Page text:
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Subaru rally driver Chris Atkinson tackles Rally GB in Wales this weekend, the final round of the 2008 World Rally Championship, looking to produce a result that secures fourth place in the season-long Driver’s Championship.
While Sebasiten Loeb has already wrapped-up his fifth straight World title from Mikko Hirvonen, and Dani Sordo looks secure in third on 59 points, the Australian is tied for fourth place with Finnish driver, Jari-Matti Latvala, on 50 points.
Atkinson, who turned 29 on Monday, would dearly like to produce a podium placing and finish above Latvala to end the season on a high note. The Gold Coast driver has had his best season, producing two seconds and three thirds from the 14 events to date, and has always been in the top four on the points table, having scored in all but four rallies.
In 2006 Atkinson finished ninth in the WRC with 20 points, and in 2007 was seventh after scoring 31 points.
So the 2008 season has already marked the Queenslander’s break-through to the absolute elite of the competition, but another strong result in Wales would be the perfect way to end the year.
However, Atkinson is well aware that Rally GB will be extremely difficult because of the winter conditions, and that he will need to have the confidence to attack the treacherous forest roads even when visibility is poor, as it often is for this round, in a car that is still in its development phase.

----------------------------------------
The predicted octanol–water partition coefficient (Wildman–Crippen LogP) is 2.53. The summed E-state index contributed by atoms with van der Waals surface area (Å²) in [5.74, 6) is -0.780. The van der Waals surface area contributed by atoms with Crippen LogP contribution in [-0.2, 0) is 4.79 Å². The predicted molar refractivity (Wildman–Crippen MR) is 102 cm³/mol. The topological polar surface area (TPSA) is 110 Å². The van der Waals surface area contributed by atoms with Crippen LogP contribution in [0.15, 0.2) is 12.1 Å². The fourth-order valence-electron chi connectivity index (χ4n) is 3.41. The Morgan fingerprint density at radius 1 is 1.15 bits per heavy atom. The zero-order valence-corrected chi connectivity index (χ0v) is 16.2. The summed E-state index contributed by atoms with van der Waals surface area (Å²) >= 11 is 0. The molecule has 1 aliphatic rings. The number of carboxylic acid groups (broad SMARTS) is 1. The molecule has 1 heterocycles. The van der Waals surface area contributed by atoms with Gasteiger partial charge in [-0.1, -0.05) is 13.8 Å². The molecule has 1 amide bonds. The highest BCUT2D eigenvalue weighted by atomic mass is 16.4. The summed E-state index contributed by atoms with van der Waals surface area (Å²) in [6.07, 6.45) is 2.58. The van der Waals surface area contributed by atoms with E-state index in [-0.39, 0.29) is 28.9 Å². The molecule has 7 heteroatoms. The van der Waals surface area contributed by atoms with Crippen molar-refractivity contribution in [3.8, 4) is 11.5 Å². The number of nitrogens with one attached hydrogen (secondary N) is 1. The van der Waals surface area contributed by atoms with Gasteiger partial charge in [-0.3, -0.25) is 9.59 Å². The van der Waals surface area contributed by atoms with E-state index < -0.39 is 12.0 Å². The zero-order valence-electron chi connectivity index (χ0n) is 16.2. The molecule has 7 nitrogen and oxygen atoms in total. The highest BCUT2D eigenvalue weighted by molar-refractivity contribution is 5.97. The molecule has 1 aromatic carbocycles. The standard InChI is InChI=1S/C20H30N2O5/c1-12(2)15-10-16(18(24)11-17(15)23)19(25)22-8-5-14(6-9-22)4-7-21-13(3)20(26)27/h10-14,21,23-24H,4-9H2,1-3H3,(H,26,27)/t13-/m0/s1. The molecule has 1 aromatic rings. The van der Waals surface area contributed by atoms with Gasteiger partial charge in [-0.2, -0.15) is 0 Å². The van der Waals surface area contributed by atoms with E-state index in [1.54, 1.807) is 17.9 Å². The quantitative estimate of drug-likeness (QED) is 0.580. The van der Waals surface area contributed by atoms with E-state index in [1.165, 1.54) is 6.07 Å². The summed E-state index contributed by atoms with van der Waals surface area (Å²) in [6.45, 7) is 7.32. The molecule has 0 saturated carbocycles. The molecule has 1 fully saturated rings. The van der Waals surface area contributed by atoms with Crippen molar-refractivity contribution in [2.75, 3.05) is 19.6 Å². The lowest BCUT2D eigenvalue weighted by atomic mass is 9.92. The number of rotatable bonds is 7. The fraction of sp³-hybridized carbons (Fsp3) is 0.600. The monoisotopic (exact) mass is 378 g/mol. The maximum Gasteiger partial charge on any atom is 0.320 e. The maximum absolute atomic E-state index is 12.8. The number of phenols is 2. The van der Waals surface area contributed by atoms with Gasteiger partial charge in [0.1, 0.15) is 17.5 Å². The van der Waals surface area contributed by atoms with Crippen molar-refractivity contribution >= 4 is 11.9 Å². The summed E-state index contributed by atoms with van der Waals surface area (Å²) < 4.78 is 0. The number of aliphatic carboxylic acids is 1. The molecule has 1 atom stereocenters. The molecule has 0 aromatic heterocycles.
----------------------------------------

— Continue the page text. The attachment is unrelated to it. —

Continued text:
Atkinson and team mate, Petter Solberg, have completed more testing in their Impreza WRC2008 since the last round in Japan, where the Norwegian finished third and the Australian fourth, and hope to see further improvements in the car’s performance.
“GB is one of the trickiest rallies and one that takes probably a few years to get used to, but last year we had some good speed there,” Atkinson said.
“I’m still cautious (about the new Impreza WRC2008) as it’s hard to know after a one day test where you really stand, and we’ve got a few things still to sort out, but if you have confidence you can go a long way in the tricky conditions.
“I think that’s the case even more so this year. With some new stages I think confidence is the most important thing. It’s obviously quite difficult driving in fog, and there’s a fair chance of it being icy as well, so they’ll be some of the trickiest and most unpredictable conditions we’ve driven in.
“We’ll go there with the strategy that we’ll drive as fast as we can from the start, as we always do. I don’t think only having a remote service on the first day will have much impact on that strategy though, as if you have a problem on any rally you’re usually out of the running anyway.”
The rally gets underway on Friday after a ceremonial start on Thursday night, and is split between the cities of Swansea and Cardiff. Competitors will tackle 19 stages and a total of 348.99 competitive kilometres.
In addition to a handful of stages that will be run in the dark to add to the challenge, the opening day of the rally offers a further two twists to make it even more testing. Six of the opening day’s eight stages have not been used on a WRC round in recent years, winding north through the mountains towards Aberystwyth and Newtown.

Furthermore, there is only a remote service around noon on that day, meaning that crews have limited resources and are only able to use spare parts that are carried inside the rally cars.
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